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The Stress Savior

She has just gone around the sun 365 more times.  In that time, Veronica Kilala, AfricAid’s social worker has learned a lot and contributed even more.   What a smart move on the part of AfricAid to create this role and hire Veronica, who goes by Vee or Vero to her friends and colleagues, to fill it.  She supports the Binti Shupavu team in keeping girls showing up at school so that these Scholars can benefit from this important after-school curriculum.  As you can imagine, the kinds of cases Vee deals with can be sobering and serious.  She describes herself as doing her job with “passion and a positive vibe.” 

 

In this Q&A, Veronica shares how personal experience influenced her career choice and how she interacts with program beneficiaries everyday – and the great satisfaction she gets from her job.

 

What have you learned in your first year working with Binti Shupavu Scholars?

 

I have learned a lot this past year at AfricAid, but I could sum it up in two words:  resiliency and transformation.  It is so important for a girl to be resilient when facing any confusing situation or difficult event.  When I meet with a girl who is having a tough time, I discuss with them how to be resilient with real-life examples.  Everything really starts with transforming a girl’s mind.  She must first have self-respect, self-awareness, and self-confidence in order to advocate for herself.  The Peer Training that occurs in our office helps all the Mentors to gain the skills and techniques to encourage this transformation in every girl.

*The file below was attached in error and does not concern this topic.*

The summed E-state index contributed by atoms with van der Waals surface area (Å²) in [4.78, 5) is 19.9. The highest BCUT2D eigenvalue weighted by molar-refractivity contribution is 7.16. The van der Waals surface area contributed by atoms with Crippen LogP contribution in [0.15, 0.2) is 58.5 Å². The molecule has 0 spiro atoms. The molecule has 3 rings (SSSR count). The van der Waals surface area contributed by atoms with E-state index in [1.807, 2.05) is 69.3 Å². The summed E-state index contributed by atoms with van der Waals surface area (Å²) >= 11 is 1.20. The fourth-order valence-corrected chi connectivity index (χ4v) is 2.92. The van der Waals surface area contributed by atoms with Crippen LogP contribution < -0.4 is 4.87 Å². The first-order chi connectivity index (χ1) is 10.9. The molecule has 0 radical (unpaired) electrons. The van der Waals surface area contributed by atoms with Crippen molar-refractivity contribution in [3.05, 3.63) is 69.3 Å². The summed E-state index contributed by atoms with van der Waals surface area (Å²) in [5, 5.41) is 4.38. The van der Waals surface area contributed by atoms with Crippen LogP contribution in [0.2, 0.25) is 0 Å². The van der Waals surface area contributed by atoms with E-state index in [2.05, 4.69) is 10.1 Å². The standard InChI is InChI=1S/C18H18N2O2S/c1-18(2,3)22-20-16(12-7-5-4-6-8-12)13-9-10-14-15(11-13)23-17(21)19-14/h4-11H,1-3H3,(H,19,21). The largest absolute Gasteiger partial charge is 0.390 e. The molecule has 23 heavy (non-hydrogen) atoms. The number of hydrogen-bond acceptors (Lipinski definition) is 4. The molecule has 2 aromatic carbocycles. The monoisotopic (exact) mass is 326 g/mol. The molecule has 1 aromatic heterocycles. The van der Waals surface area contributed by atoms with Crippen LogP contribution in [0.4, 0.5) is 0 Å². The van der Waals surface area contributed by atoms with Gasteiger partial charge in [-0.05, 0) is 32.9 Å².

Is there a child that you have worked with that reminds you of you at that age?

 

Absolutely!  Many of them.  My motto is “Leaving a mark on another person’s life is always a payback to why you were born.”  Many girls I have worked with remind me of my and my sister’s childhood experience and others remind me of other vulnerable children I have come across in my working life.  There was a lot of conflict in my family.  I remember many times my father coming home drunk and he would start fighting with my mother, siblings, and me.  My mother then became stressed and directed her anger toward us because of these misunderstandings.

 

Not having someone to talk to about my parents’ lack of care and compassion for us was difficult.  I sometimes was not able to concentrate on my studies as I would think and cry about the situation.  When I was in Form Two, I decided that I would study extra hard so that I would do well enough in Form Four to be admitted to a boarding school and be far from all my family challenges.  This is in contrast to my sister, who became pregnant at age 15.  So, whenever I come across a girl telling me about her own family conflicts, I give her two examples for dealing with it:  my sister and myself.  I am proud that I was the one who survived tough moments and succeeded.  This is how I counsel Scholars on the importance of being resilient.